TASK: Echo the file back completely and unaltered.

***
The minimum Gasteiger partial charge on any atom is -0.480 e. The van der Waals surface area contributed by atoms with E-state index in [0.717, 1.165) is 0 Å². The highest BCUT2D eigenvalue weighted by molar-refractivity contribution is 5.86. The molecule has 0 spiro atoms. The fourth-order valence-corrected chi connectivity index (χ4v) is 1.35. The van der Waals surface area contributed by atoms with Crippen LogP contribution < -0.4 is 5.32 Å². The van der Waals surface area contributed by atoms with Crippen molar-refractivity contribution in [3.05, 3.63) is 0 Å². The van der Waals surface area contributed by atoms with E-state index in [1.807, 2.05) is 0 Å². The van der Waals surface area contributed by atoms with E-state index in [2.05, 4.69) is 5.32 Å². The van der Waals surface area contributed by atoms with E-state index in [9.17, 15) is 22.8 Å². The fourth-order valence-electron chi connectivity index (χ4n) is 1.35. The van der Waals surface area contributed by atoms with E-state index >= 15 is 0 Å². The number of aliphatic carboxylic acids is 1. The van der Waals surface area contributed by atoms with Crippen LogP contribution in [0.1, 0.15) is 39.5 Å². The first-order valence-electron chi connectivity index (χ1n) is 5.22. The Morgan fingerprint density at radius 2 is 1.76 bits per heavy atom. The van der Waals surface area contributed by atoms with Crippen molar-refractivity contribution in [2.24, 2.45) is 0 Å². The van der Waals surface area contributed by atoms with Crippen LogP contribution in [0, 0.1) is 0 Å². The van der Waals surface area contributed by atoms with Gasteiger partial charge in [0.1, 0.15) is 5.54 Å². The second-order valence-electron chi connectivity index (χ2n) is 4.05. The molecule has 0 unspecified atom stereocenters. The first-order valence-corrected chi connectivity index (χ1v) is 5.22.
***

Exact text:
The minimum Gasteiger partial charge on any atom is -0.480 e. The van der Waals surface area contributed by atoms with E-state index in [0.717, 1.165) is 0 Å². The highest BCUT2D eigenvalue weighted by molar-refractivity contribution is 5.86. The molecule has 0 spiro atoms. The fourth-order valence-corrected chi connectivity index (χ4v) is 1.35. The van der Waals surface area contributed by atoms with Crippen LogP contribution < -0.4 is 5.32 Å². The van der Waals surface area contributed by atoms with Crippen molar-refractivity contribution in [3.05, 3.63) is 0 Å². The van der Waals surface area contributed by atoms with E-state index in [1.807, 2.05) is 0 Å². The van der Waals surface area contributed by atoms with E-state index in [2.05, 4.69) is 5.32 Å². The van der Waals surface area contributed by atoms with E-state index in [9.17, 15) is 22.8 Å². The fourth-order valence-electron chi connectivity index (χ4n) is 1.35. The van der Waals surface area contributed by atoms with E-state index >= 15 is 0 Å². The number of aliphatic carboxylic acids is 1. The van der Waals surface area contributed by atoms with Crippen LogP contribution in [0.1, 0.15) is 39.5 Å². The first-order valence-electron chi connectivity index (χ1n) is 5.22. The Morgan fingerprint density at radius 2 is 1.76 bits per heavy atom. The van der Waals surface area contributed by atoms with Crippen molar-refractivity contribution in [2.24, 2.45) is 0 Å². The van der Waals surface area contributed by atoms with Crippen LogP contribution in [0, 0.1) is 0 Å². The van der Waals surface area contributed by atoms with Gasteiger partial charge in [0.1, 0.15) is 5.54 Å². The second-order valence-electron chi connectivity index (χ2n) is 4.05. The molecule has 0 unspecified atom stereocenters. The first-order valence-corrected chi connectivity index (χ1v) is 5.22.